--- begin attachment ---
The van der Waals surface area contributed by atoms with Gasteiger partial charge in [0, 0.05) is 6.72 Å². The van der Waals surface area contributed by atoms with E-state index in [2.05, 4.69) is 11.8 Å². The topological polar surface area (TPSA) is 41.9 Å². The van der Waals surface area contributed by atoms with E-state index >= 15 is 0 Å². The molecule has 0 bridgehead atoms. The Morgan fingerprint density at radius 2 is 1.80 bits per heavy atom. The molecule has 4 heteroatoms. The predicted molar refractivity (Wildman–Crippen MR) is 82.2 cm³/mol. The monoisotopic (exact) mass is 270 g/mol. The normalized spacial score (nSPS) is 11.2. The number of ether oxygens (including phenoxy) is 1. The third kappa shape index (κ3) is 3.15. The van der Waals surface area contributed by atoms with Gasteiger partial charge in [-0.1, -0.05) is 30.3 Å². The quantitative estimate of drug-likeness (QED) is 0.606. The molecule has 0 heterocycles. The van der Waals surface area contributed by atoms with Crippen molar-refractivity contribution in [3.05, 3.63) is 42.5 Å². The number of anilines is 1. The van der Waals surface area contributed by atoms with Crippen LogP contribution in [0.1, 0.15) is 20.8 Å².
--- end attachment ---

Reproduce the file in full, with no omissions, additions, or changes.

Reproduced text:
The van der Waals surface area contributed by atoms with Gasteiger partial charge in [0, 0.05) is 6.72 Å². The van der Waals surface area contributed by atoms with E-state index in [2.05, 4.69) is 11.8 Å². The topological polar surface area (TPSA) is 41.9 Å². The van der Waals surface area contributed by atoms with E-state index >= 15 is 0 Å². The molecule has 0 bridgehead atoms. The Morgan fingerprint density at radius 2 is 1.80 bits per heavy atom. The molecule has 4 heteroatoms. The predicted molar refractivity (Wildman–Crippen MR) is 82.2 cm³/mol. The monoisotopic (exact) mass is 270 g/mol. The normalized spacial score (nSPS) is 11.2. The number of ether oxygens (including phenoxy) is 1. The third kappa shape index (κ3) is 3.15. The van der Waals surface area contributed by atoms with Gasteiger partial charge in [-0.1, -0.05) is 30.3 Å². The quantitative estimate of drug-likeness (QED) is 0.606. The molecule has 0 heterocycles. The van der Waals surface area contributed by atoms with Crippen molar-refractivity contribution in [3.05, 3.63) is 42.5 Å². The number of anilines is 1. The van der Waals surface area contributed by atoms with Crippen LogP contribution in [0.1, 0.15) is 20.8 Å².